Don’t Touch My Crown.

Hello to all my serial monogamist, serial daters, single people who just want to live free of commitment. This post is for my fellow beautiful black women; the naturalistas, girls with the perms, and my sistas that are slaying these wigs, weaves, and protective styles. We are beautiful, and no matter what style we decide to wear our hair in, we are still queens. There’s a special place in my heart for all naturalistas though, because all of us have had some serious journeys; from chopping our hair off to embracing our natural curl patterns, waiting for growth, and fighting with our combs and products, we have all found pride in wearing our hair as it grows naturally. There’s nothing like seeing a woman on the street rocking a twist out, braids, wash and go or some other bomb ass style, and yelling out, ” Yasssss Sis, you better be out here flourishing!” Our hair journeys unite us all, and for this reason I refuse to let any man or woman who doesn’t understand this to keep me from shining in it. There are still so many people who don’t understand that black hair is beautiful, and because of European beauty standards, a lot of people can’t wrap their minds around any hairstyle that isn’t straight, or loosely wavy or curly. When dating people who are black, you won’t run into this issue very often, unless your partner was used to seeing your hair one way and you switched it up on them suddenly (that’s a whole other story for another day), but for those of us who date outside of our race, it’s a struggle to find someone who we don’t have to explain our crowns to.

Just the other day I switched my hair to Bantu Knots, and a friend of mine told me they liked my hair when it wasn’t in the knots. He doesn’t have a lot of experience with black women, and he travels in a very different circle than I do, so I understood but I also refused to let it dim my light. I started thinking about the times in the past when I worried about how I wore my hair, because I didn’t want the person I was dating, or my non-black peers to look at me differently, or think I was less beautiful for embracing a natural hair style. The thing is, I’m not making decisions about my hair based on what some man likes or what society thinks is appropriate, it’s about what I like and what I feel beautiful in. There’s so many of us women making decisions about our hair, stressing about our looks, our choices about makeup, and our bodies because of a man or the ridiculous standards the world has placed on what makes one beautiful. As my girl India Arie once said, “I am not my hair,” that was facts then, and it still reigns true today. However, there is another truth about our hair that my good sis Solange spoke on; it’s the idea of our hair being the feelings that we wear, something that isn’t to be touched because it’s much too precious and powerful for just anyone to place their hands on. These are the things to keep in mind while engaging with those folks that just don’t seem to get it.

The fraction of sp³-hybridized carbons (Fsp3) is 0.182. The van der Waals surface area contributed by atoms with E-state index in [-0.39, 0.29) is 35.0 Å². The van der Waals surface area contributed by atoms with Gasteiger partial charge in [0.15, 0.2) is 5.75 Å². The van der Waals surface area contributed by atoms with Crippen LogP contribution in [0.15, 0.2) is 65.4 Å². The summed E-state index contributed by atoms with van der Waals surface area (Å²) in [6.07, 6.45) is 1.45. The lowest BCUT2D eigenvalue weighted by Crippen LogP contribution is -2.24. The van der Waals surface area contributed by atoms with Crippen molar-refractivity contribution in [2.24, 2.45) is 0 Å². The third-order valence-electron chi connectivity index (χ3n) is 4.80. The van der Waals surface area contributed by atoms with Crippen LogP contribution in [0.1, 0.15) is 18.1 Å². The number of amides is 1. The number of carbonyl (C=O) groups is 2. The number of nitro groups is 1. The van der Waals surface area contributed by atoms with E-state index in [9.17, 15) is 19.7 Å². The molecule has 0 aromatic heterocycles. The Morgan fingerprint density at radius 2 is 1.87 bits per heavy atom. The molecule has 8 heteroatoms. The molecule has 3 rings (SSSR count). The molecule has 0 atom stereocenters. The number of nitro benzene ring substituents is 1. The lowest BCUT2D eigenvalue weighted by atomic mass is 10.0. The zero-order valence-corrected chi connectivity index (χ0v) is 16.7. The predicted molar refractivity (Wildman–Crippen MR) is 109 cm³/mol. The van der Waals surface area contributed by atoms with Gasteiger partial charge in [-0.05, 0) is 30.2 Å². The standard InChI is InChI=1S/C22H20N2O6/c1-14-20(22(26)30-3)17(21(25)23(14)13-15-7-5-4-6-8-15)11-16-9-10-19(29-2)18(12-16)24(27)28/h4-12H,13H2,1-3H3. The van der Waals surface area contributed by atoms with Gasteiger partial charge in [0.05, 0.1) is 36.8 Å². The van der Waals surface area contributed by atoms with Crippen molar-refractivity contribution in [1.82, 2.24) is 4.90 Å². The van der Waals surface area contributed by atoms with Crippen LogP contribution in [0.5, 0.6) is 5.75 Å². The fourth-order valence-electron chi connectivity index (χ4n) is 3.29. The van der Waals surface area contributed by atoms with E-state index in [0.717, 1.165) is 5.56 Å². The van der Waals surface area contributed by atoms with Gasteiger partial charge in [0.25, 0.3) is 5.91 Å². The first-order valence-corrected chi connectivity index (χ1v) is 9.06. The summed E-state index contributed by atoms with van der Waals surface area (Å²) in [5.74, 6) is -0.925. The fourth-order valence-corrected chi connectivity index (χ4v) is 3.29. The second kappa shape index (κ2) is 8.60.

I now know that I couldn’t deal with someone I had to explain my crown to, and I would rather have someone in my space that recognized the beauty in it instead. Also, any man who is really feeling you is going to find you beautiful no matter how you wear your hair; so with that being said, don’t switch up because the man you’re with doesn’t approve because he may not be the one for you. This is also the mindset for friends and peers who are holding on to these false ideas of beauty, be patient with them but don’t allow their words or thoughts to tarnish crown of choice. For my natural beauties, take pride in those kinky crowns ladies…I love us for real! I hope everyone is using these last few days of 2018 to reflect because I sure am, I’ll drop one last post before the new year storms in. As always, thanks for reading!

P.S. The other day I was real tempted to go back to the creamy crack, but I washed my hair and saw those curls and came to my senses. Kinks over perm scabs any day! Byeeeee.

2 thoughts on “Don’t Touch My Crown.”

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